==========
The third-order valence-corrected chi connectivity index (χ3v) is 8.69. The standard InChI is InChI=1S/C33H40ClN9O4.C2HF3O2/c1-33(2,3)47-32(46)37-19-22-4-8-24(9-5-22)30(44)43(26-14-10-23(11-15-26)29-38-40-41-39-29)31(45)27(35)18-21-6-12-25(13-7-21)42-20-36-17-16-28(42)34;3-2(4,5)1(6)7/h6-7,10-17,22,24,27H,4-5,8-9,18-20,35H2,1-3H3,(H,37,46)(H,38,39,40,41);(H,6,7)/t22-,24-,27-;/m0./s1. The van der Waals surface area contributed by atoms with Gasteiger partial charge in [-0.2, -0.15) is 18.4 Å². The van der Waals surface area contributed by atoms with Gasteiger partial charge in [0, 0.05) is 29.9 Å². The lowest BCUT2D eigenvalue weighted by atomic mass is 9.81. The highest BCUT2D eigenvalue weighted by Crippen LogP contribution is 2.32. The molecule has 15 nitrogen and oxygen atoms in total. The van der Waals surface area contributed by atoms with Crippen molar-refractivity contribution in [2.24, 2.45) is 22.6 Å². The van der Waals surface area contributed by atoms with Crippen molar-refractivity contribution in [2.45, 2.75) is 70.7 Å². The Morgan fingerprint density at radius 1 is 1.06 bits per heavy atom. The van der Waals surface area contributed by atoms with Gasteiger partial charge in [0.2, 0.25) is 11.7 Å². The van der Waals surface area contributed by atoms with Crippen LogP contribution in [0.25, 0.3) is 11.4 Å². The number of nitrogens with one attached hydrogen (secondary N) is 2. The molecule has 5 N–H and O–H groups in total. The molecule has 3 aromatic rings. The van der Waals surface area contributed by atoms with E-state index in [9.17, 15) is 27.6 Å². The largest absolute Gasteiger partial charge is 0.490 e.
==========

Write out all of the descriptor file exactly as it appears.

The third-order valence-corrected chi connectivity index (χ3v) is 8.69. The standard InChI is InChI=1S/C33H40ClN9O4.C2HF3O2/c1-33(2,3)47-32(46)37-19-22-4-8-24(9-5-22)30(44)43(26-14-10-23(11-15-26)29-38-40-41-39-29)31(45)27(35)18-21-6-12-25(13-7-21)42-20-36-17-16-28(42)34;3-2(4,5)1(6)7/h6-7,10-17,22,24,27H,4-5,8-9,18-20,35H2,1-3H3,(H,37,46)(H,38,39,40,41);(H,6,7)/t22-,24-,27-;/m0./s1. The van der Waals surface area contributed by atoms with Gasteiger partial charge in [-0.2, -0.15) is 18.4 Å². The van der Waals surface area contributed by atoms with Gasteiger partial charge in [0, 0.05) is 29.9 Å². The lowest BCUT2D eigenvalue weighted by atomic mass is 9.81. The highest BCUT2D eigenvalue weighted by Crippen LogP contribution is 2.32. The molecule has 15 nitrogen and oxygen atoms in total. The van der Waals surface area contributed by atoms with Crippen molar-refractivity contribution in [2.24, 2.45) is 22.6 Å². The van der Waals surface area contributed by atoms with Crippen molar-refractivity contribution in [2.45, 2.75) is 70.7 Å². The Morgan fingerprint density at radius 1 is 1.06 bits per heavy atom. The van der Waals surface area contributed by atoms with Gasteiger partial charge in [0.2, 0.25) is 11.7 Å². The van der Waals surface area contributed by atoms with Crippen LogP contribution in [0.25, 0.3) is 11.4 Å². The number of nitrogens with one attached hydrogen (secondary N) is 2. The molecule has 5 N–H and O–H groups in total. The molecule has 3 aromatic rings. The van der Waals surface area contributed by atoms with E-state index in [9.17, 15) is 27.6 Å². The largest absolute Gasteiger partial charge is 0.490 e.